After the war, the Supreme National Tribunal of Poland at Kraków found Göth guilty of murdering tens of thousands of people. He was hanged on September 13, 1946, aged 37, not far from the former site of the Płaszów camp. At his execution, Göth's hands were tied behind his back. The executioner twice miscalculated the length of rope necessary to hang Göth, and it was only on the third attempt that the execution was successful.
2 executions: first the fictional one portrayed in Schindler`s List, then the real one.
Franz Kutschera (22 February 1904 in Oberwaltersdorf in Lower Austria – 1 February 1944 in Warsaw, Poland) was an SS General and Gauleiter of Carinthia. As SS and Police Leader of the Poland's Warsaw district, he was sentenced to death by Armia Krajowa ((AK) Polish Home Army) in agreement with the Polish government in exile and assassinated.
Life and career
Kutschera was a shipboy in 1918 in the Austro-Hungarian Navy. Afterwards, he became a gardener. In the 1920s, he lived in Czechoslovakia. He joined the NSDAP in late 1930 and the SS in late 1931.
From 1935 until March 1938 Kutschera was leader of the 90th SS Standard Carinthia, which became known after his death as Franz Kutschera. During Anschluss with Nazi Germany, he was for a short time (February to May 1938) managing Gauleiter of Carinthia, and thereafter first acting Gauleiter, and then finally Gauleiter in 1940-1941. After Anschluss he became a member of the Reichstag, remaining such until his death. Early in 1939 he became an honorary judge at the People's Court.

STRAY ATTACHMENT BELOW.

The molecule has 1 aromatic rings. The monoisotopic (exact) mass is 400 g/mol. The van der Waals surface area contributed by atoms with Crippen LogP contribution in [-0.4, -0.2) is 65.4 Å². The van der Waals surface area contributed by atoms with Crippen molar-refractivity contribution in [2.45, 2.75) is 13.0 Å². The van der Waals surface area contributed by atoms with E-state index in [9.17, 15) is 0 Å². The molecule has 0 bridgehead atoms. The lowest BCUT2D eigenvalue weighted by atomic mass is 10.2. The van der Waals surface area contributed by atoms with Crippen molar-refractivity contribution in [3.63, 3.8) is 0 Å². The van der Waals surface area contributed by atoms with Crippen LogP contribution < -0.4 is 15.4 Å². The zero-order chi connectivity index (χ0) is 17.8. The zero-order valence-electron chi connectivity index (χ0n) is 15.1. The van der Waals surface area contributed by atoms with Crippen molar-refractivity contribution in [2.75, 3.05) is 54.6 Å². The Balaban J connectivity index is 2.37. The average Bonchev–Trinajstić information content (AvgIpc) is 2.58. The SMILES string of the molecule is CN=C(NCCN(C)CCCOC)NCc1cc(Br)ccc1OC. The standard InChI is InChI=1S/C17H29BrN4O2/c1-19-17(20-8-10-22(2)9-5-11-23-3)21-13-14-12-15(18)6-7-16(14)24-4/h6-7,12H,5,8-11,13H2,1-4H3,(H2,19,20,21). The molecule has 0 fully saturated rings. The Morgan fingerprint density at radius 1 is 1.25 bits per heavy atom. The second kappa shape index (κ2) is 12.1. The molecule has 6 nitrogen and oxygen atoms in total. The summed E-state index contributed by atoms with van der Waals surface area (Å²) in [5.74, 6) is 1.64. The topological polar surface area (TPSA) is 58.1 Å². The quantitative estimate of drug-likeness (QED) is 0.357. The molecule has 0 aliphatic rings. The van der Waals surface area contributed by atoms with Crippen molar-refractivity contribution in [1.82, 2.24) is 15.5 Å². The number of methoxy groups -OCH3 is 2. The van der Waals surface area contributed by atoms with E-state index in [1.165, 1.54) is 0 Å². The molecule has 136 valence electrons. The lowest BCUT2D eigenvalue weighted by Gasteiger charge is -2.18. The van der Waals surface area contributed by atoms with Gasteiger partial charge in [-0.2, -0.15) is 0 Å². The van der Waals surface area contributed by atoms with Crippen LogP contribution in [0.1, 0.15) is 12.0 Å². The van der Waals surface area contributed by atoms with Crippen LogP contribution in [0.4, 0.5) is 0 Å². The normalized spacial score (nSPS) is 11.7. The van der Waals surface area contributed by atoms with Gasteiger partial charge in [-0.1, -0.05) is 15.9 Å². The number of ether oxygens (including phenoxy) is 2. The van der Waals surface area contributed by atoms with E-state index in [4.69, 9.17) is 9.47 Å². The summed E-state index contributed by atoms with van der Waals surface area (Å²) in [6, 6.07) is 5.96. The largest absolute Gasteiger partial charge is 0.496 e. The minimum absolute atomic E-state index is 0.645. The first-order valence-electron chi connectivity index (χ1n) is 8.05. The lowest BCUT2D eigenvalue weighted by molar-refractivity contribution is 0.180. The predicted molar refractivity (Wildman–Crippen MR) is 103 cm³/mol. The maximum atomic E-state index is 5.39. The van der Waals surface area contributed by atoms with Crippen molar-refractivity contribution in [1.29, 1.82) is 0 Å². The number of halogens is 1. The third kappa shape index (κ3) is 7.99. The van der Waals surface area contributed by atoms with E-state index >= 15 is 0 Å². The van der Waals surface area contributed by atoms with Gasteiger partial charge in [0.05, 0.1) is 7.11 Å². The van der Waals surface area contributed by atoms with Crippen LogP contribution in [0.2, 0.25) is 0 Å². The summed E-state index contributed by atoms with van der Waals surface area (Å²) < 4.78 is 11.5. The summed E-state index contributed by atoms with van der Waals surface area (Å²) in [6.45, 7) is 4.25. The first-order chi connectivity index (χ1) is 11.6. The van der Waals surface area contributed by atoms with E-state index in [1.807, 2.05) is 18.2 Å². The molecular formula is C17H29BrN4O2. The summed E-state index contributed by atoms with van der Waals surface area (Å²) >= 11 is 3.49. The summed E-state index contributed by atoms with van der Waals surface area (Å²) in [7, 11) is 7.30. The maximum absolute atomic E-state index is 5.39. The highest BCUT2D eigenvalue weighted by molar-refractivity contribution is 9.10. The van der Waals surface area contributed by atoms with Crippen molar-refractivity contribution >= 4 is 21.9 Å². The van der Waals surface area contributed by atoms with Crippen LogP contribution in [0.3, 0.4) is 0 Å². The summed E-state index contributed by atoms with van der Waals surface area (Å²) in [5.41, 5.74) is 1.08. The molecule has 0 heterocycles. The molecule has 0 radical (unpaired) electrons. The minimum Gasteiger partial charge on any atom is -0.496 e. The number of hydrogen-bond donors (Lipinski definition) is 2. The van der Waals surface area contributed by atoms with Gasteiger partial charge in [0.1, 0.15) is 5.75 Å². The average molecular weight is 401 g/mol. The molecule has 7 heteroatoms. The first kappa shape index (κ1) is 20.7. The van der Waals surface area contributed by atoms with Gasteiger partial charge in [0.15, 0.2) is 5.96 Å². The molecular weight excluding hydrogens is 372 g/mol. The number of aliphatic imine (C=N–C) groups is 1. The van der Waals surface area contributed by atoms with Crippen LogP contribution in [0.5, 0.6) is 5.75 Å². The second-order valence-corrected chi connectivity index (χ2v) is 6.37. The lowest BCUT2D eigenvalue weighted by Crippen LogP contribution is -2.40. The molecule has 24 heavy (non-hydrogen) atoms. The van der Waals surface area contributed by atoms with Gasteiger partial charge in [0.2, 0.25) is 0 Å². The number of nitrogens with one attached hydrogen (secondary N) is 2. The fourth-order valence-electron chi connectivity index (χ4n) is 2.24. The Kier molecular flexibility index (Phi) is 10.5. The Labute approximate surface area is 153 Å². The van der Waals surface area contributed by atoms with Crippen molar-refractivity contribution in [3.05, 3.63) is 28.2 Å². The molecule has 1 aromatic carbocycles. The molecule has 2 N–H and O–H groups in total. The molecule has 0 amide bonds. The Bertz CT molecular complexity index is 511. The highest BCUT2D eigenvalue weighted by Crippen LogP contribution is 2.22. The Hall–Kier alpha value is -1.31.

Announcement of death of 100 of Polish hostages shot by Nazi-German authority in Poland
Kutschera was appointed an SS-Brigadeführer in 1940 and late in 1942 a Major-General of the police. He distinguished himself in the fight against the Resistance with his fanaticism and skill. Hence, he was appointed SS and Police Leader, first from April 1943 in the Mogilev district of the Soviet Union and then as of September 1943, and until his death on 1 February 1944, the Police leader of the District of Warsaw in the occupied Poland.
 Assassination by the Polish resistance
Main article: Operation Kutschera
Kutschera was sentenced to death by the secret Special Court of the Polish Underground State for the crimes against Polish nation, in particular mass murders of civilians in occupied Warsaw. The death sentence was approved by the Polish government in exile and the execution order was given by the commander of KeDyw, Gen. Emil August Fieldorf “Nil”. The assassination, code named Operation Kutschera a part of Operation Heads, was carried out in front of Kutschera’s Warsaw residency and near the Warsaw SS headquarters. He was succeeded by Paul Otto Geibel.